by Rachel Boughton

 

Be here now. -Ram Dass (and about a million other people)

This is the stone, drenched with rain, that points the way. -Santoka

 

There’s no future. I don’t mean this as a grim forecast. I mean this as the way things are.

Yesterday I noticed how strong and real my expectations for the outcome of the election have been, before suddenly everything went the other way. I had been anticipating with some satisfaction how I would savor and perhaps even gloat gently to myself, and perhaps with others… that my world view was shared and had prevailed by a landslide.

Instead I got an outcome that I was in no way prepared for. I found myself frozen, awash in anxiety, with black and white images of bombed out cities from WWII playing inside my head whenever I closed my eyes. Mean and dangerous people in uniforms were walking among the rubble. Fear and hopelessness. Nothing much I could do about it.

When I got up this morning (I would say, woke up, but that would imply that I slept), I had to get to a class, assuming that schools still existed, so I got myself dressed. When I went out, the sun was up. That was encouraging. I looked around at the gulls by the lake and felt blessed by them. I hoped that their ecosystem would survive climate-change denial. I also noticed that I was really fond of the people around me. I felt a lot of love and appreciation, like after a natural disaster. The day was full of conversations with people, questions, dismay, incomprehension, but also just what passes between people, something like comfort.

There’s a mystery here. While I believe that there is a future, and I plan for it, and dread it, or anticipate it with pleasure, it’s not actually real. While it’s convenient to think of linear time, past present future, as real, and our minds are set up to understand things that way, there’s really no future. There’s only ever now. And even if I’m afraid or sad, I always know what to do. I put one foot in front of the other. Even if I’m frozen, that’s my life at that moment. I’ve stopped, I’m waiting, to see what appears.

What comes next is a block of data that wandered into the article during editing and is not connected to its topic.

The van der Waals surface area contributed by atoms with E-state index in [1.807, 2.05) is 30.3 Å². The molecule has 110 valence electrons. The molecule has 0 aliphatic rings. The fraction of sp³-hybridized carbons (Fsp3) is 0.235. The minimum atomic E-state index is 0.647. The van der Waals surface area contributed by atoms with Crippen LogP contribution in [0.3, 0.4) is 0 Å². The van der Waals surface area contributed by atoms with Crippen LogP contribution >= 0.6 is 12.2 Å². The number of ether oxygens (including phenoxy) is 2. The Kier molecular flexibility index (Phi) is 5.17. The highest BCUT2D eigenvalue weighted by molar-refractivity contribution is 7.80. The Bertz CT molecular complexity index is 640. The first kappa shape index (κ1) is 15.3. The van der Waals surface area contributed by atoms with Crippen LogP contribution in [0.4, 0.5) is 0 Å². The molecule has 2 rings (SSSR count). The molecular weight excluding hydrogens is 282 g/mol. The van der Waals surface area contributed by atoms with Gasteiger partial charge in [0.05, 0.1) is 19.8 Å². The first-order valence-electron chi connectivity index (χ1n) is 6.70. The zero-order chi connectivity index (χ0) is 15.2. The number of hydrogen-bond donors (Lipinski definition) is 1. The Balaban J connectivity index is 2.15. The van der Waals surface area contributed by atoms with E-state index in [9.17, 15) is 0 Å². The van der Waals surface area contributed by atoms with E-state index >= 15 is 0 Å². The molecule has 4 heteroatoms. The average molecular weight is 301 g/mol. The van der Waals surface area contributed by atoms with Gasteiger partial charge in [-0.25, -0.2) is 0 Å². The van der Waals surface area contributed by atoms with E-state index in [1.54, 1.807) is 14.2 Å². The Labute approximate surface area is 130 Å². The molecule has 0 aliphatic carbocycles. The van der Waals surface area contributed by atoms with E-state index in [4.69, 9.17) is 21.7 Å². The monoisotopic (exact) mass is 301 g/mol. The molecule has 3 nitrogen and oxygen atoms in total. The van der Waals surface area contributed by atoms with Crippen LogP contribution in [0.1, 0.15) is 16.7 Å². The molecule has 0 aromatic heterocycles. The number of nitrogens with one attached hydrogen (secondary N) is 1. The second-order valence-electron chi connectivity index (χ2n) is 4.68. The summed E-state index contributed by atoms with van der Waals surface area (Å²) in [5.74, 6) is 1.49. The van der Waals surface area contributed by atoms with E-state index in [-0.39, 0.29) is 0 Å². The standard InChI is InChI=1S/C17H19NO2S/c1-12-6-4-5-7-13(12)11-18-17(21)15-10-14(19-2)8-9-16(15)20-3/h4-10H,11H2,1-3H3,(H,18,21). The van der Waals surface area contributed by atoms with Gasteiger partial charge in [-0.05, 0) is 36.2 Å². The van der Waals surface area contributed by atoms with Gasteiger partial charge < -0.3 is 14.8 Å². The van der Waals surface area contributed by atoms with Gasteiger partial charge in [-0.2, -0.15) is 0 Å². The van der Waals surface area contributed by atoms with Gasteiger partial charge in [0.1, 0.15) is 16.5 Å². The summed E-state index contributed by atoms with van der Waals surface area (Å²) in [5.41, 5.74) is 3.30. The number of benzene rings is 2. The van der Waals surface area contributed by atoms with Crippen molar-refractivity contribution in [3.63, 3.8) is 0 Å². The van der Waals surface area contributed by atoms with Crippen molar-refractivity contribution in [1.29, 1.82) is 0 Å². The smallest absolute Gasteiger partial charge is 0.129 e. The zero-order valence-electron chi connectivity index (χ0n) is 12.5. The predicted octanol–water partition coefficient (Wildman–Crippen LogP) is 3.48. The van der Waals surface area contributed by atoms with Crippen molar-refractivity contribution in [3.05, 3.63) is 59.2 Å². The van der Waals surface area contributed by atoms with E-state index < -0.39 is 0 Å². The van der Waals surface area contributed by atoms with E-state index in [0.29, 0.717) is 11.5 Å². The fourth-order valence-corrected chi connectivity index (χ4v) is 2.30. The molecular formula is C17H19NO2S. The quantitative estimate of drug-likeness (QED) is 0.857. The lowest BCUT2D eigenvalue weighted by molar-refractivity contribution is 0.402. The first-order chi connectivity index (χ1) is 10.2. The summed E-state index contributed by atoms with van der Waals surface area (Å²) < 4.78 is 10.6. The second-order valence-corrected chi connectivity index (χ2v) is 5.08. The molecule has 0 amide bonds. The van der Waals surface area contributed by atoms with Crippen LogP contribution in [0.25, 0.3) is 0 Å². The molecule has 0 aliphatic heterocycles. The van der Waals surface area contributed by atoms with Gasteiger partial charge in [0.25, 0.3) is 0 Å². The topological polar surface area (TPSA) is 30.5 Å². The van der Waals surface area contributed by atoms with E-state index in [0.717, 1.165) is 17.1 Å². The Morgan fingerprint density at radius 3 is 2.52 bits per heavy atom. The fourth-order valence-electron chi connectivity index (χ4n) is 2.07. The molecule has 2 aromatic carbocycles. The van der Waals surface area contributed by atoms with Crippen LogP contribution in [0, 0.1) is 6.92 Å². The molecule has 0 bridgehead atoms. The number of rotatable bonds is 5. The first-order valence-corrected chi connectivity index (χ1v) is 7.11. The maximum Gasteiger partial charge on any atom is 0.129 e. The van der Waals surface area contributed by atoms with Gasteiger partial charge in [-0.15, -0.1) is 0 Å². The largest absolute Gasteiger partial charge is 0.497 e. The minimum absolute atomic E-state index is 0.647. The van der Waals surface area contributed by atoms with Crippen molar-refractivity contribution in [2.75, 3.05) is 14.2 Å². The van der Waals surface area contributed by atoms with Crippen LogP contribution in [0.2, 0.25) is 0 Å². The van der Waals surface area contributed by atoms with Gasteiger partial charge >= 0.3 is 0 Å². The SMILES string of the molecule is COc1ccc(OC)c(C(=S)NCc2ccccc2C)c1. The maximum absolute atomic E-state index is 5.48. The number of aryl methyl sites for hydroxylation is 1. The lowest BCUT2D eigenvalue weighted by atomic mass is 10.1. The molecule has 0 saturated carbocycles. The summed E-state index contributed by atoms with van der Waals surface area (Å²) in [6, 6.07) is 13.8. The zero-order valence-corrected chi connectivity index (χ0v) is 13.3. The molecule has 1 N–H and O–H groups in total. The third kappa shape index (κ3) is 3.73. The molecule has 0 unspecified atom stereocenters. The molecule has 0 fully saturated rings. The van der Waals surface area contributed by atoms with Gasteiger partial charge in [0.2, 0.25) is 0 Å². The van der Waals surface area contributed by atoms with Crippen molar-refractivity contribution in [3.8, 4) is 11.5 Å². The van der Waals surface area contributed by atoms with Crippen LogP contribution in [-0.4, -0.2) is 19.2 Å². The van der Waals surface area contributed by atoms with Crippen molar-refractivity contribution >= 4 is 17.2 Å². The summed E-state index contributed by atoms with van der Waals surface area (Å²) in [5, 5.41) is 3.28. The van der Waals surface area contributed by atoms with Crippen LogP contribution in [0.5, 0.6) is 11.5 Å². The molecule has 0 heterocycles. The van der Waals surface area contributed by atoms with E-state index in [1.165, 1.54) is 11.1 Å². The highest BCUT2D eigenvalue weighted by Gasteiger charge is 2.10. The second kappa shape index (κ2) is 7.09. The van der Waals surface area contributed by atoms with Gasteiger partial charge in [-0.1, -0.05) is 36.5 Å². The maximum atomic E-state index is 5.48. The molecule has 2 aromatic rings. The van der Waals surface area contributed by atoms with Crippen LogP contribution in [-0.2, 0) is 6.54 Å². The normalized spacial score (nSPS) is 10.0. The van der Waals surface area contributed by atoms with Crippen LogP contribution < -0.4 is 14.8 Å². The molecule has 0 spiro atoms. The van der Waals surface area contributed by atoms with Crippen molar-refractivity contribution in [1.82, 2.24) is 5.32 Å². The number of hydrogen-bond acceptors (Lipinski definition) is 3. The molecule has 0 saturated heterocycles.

What I’m noticing, time after time, is that when I stop wishing I could feel some other way than this, I can trust myself, trust us all. I will thrive where I’m planted. I will see my way through, like we humans do. And when I pay attention to it, I can tell how much I care about my fellow humans. Sadness and disappointment bring me back down to the place I’m standing. When I stop telling myself stories about a mythical future, I can have confidence in this time, this place, these companions.

A page from Ram Dass' <em>Be Here Now</em>, 1971.And I can even start to feel hopeful, that the future will be much like the present, something I can handle, something I can love. And that’s not to say there isn’t work to be done, stands to be taken, and something internal that I need to be loyal to. It doesn’t try to overlook how, for every person, there are things that are required that we really have no idea how to do, it’s just that they will be done, and we are enough.

Questions:
How is it for you right now?
And how does it change if you don’t think you should be feeling something different?

 

(For more writing by Rachel, go to Zen Notes.)

 

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